What every workplace can learn from Google’s antisemitism debacle

Anyone can harbor prejudice—even people with jobs focused on championing diversity.

That’s one lesson from the news that Google has reassigned its head of diversity, Kamau Bobb, over a 2007 blog post in which Bobb wrote, “If I were a Jew I would be concerned about my insatiable appetite for war and killing in defense of myself,” among other antisemitic comments. The post, written in response to Israel’s actions at the time including bombing Lebanon and cutting off Gaza residents’ access to utilities, was first reported by the Washington Free Beacon. The blog post has since been deleted from Bobb’s personal site, but a recovered version can be read here.

Google told the BBC that it had removed Bobb from its diversity team and that he will focus on STEM work going forward. “We unequivocally condemn the past writings by a member of our diversity team that are causing deep offense and pain to members of our Jewish community,” a spokesperson said.

The New York Post reports that Bobb separately apologized to the Jewish employee resource group at Google, writing in an email,”What I wrote crudely characterized the entire Jewish community. What was intended as a critique of particular military action fed into anti-Semitic tropes and prejudice.”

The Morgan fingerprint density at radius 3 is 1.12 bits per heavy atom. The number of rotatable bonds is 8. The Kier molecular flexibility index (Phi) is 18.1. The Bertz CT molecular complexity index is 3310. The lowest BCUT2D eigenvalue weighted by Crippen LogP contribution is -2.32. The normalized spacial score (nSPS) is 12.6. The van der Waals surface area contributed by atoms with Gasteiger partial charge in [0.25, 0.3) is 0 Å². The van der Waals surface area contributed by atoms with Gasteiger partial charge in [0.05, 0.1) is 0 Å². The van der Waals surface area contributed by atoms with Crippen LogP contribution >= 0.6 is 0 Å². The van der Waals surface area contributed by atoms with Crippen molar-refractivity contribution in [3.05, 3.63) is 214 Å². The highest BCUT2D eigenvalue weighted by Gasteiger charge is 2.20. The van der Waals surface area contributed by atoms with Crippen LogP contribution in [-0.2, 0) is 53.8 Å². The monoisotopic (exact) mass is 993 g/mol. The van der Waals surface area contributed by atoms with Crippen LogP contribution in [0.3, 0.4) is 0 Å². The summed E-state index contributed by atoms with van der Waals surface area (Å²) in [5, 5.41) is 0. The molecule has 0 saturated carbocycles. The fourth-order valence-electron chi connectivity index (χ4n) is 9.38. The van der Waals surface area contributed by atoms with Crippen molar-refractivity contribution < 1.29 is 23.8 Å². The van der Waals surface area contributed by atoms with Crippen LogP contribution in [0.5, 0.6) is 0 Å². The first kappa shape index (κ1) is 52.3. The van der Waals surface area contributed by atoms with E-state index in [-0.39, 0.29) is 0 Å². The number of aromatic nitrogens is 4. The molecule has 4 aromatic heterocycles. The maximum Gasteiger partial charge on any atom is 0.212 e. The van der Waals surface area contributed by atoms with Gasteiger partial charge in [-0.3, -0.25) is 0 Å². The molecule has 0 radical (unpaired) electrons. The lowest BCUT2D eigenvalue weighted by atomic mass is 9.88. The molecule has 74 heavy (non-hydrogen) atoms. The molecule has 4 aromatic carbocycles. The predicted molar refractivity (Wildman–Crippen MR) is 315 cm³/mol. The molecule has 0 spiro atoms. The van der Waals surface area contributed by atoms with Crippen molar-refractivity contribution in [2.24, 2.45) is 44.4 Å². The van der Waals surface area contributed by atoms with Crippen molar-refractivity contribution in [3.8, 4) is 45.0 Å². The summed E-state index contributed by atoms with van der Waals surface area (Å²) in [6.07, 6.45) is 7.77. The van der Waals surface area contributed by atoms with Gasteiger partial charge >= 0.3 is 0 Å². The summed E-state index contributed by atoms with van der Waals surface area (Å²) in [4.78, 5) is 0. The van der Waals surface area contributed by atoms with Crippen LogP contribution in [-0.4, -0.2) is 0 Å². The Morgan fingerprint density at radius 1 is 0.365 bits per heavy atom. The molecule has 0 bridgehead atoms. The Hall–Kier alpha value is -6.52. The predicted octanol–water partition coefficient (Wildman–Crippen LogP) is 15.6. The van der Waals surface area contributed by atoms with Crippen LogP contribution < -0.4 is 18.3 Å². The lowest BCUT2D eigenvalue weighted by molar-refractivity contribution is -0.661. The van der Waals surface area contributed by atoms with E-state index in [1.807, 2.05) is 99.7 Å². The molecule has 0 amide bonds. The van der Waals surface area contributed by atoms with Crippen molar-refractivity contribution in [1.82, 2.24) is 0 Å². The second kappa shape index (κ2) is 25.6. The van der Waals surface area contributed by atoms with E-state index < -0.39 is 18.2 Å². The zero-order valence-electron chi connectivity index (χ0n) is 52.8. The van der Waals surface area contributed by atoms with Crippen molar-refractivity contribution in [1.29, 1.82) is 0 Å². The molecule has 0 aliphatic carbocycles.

An uptick in antisemitism

It’s disappointing to learn that an eventual leader of Google’s diversity efforts was capable of accusing an entire religious and ethnic group of violent tendencies and an “increasing insensitivity to the suffering (of) others.” But it’s not as surprising as it should be.

That’s because antisemitism is a prejudice that is all too frequently minimized and overlooked. In light of the Google controversy, as well as an uptick in antisemitic attacks in the US and Europe in the wake of the escalating Israel-Palestine conflict, all workplaces should take care to discuss the pernicious problem of anti-Jewish views, and how to combat them.

The difference between criticizing Israel and spouting antisemitism

This is not to suggest that workplaces should prevent people from criticizing Israel. Rather, employers can take this opportunity to discuss the mistake that Bobb made back in 2007: conflating all Jewish people with the actions of the Israeli government.

Jewish people are a diverse group, the majority of whom don’t live in Israel, and they hold a wide variety of views on Israel and Israeli policy. (The aforementioned Google group, for example, recently spoke out in support of Palestinian rights.) And so workplaces should take care to highlight the ways that criticism of Israel can veer into antisemitism, and discuss how to avoid it—most crucially, by differentiating between Jewish people and the nation-state of Israel.

Acknowledging the reality of antisemitism